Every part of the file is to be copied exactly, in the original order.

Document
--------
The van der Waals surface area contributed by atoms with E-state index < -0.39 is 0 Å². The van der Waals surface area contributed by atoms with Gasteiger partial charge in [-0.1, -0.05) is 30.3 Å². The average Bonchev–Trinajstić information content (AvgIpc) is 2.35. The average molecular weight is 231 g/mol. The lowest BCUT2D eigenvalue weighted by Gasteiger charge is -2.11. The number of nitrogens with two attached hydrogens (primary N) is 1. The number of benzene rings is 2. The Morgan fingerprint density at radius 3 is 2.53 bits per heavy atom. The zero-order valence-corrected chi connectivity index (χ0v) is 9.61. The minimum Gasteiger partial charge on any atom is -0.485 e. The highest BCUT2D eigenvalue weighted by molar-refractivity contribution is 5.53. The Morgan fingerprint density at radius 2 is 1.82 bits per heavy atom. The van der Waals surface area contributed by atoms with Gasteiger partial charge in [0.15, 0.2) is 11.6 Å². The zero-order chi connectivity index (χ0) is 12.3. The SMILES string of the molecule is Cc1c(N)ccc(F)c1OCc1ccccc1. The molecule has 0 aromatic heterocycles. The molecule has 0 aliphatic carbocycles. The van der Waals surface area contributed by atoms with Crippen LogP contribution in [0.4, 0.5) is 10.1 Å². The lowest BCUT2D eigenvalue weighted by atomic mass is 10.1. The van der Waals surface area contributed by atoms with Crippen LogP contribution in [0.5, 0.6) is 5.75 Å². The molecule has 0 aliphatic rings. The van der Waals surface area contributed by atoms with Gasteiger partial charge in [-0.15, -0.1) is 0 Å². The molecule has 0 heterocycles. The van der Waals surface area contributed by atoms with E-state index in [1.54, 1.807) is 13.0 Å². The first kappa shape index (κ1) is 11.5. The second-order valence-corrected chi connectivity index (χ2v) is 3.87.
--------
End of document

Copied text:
The van der Waals surface area contributed by atoms with E-state index < -0.39 is 0 Å². The van der Waals surface area contributed by atoms with Gasteiger partial charge in [-0.1, -0.05) is 30.3 Å². The average Bonchev–Trinajstić information content (AvgIpc) is 2.35. The average molecular weight is 231 g/mol. The lowest BCUT2D eigenvalue weighted by Gasteiger charge is -2.11. The number of nitrogens with two attached hydrogens (primary N) is 1. The number of benzene rings is 2. The Morgan fingerprint density at radius 3 is 2.53 bits per heavy atom. The zero-order valence-corrected chi connectivity index (χ0v) is 9.61. The minimum Gasteiger partial charge on any atom is -0.485 e. The highest BCUT2D eigenvalue weighted by molar-refractivity contribution is 5.53. The Morgan fingerprint density at radius 2 is 1.82 bits per heavy atom. The van der Waals surface area contributed by atoms with Gasteiger partial charge in [0.15, 0.2) is 11.6 Å². The zero-order chi connectivity index (χ0) is 12.3. The SMILES string of the molecule is Cc1c(N)ccc(F)c1OCc1ccccc1. The molecule has 0 aromatic heterocycles. The molecule has 0 aliphatic carbocycles. The van der Waals surface area contributed by atoms with Crippen LogP contribution in [0.4, 0.5) is 10.1 Å². The lowest BCUT2D eigenvalue weighted by atomic mass is 10.1. The van der Waals surface area contributed by atoms with Crippen LogP contribution in [0.5, 0.6) is 5.75 Å². The molecule has 0 aliphatic rings. The van der Waals surface area contributed by atoms with Gasteiger partial charge in [-0.15, -0.1) is 0 Å². The molecule has 0 heterocycles. The van der Waals surface area contributed by atoms with E-state index in [1.54, 1.807) is 13.0 Å². The first kappa shape index (κ1) is 11.5. The second-order valence-corrected chi connectivity index (χ2v) is 3.87.